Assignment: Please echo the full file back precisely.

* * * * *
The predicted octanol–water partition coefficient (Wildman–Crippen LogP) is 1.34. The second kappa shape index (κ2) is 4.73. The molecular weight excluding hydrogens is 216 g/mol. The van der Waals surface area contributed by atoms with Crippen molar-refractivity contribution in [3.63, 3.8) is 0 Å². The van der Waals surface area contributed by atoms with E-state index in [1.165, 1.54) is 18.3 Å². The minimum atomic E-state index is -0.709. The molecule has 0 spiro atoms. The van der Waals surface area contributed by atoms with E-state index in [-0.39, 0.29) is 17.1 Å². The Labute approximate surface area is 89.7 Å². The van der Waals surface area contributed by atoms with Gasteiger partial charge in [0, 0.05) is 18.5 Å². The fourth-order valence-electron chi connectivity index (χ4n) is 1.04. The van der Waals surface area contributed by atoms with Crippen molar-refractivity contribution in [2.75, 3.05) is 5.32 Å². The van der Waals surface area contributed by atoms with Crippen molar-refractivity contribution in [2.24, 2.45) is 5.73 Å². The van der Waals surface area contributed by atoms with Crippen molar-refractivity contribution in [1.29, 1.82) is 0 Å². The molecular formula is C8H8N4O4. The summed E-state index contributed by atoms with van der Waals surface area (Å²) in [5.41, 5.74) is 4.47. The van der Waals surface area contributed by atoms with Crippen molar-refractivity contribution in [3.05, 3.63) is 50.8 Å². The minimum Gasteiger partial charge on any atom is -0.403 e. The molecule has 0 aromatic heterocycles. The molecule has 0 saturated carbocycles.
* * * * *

The predicted octanol–water partition coefficient (Wildman–Crippen LogP) is 1.34. The second kappa shape index (κ2) is 4.73. The molecular weight excluding hydrogens is 216 g/mol. The van der Waals surface area contributed by atoms with Crippen molar-refractivity contribution in [3.63, 3.8) is 0 Å². The van der Waals surface area contributed by atoms with E-state index in [1.165, 1.54) is 18.3 Å². The minimum atomic E-state index is -0.709. The molecule has 0 spiro atoms. The van der Waals surface area contributed by atoms with E-state index in [-0.39, 0.29) is 17.1 Å². The Labute approximate surface area is 89.7 Å². The van der Waals surface area contributed by atoms with Gasteiger partial charge in [0, 0.05) is 18.5 Å². The fourth-order valence-electron chi connectivity index (χ4n) is 1.04. The van der Waals surface area contributed by atoms with Crippen molar-refractivity contribution in [2.75, 3.05) is 5.32 Å². The van der Waals surface area contributed by atoms with Crippen molar-refractivity contribution in [2.24, 2.45) is 5.73 Å². The van der Waals surface area contributed by atoms with Crippen molar-refractivity contribution in [1.29, 1.82) is 0 Å². The molecular formula is C8H8N4O4. The summed E-state index contributed by atoms with van der Waals surface area (Å²) in [5.41, 5.74) is 4.47. The van der Waals surface area contributed by atoms with Crippen molar-refractivity contribution in [3.05, 3.63) is 50.8 Å². The minimum Gasteiger partial charge on any atom is -0.403 e. The molecule has 0 aromatic heterocycles. The molecule has 0 saturated carbocycles.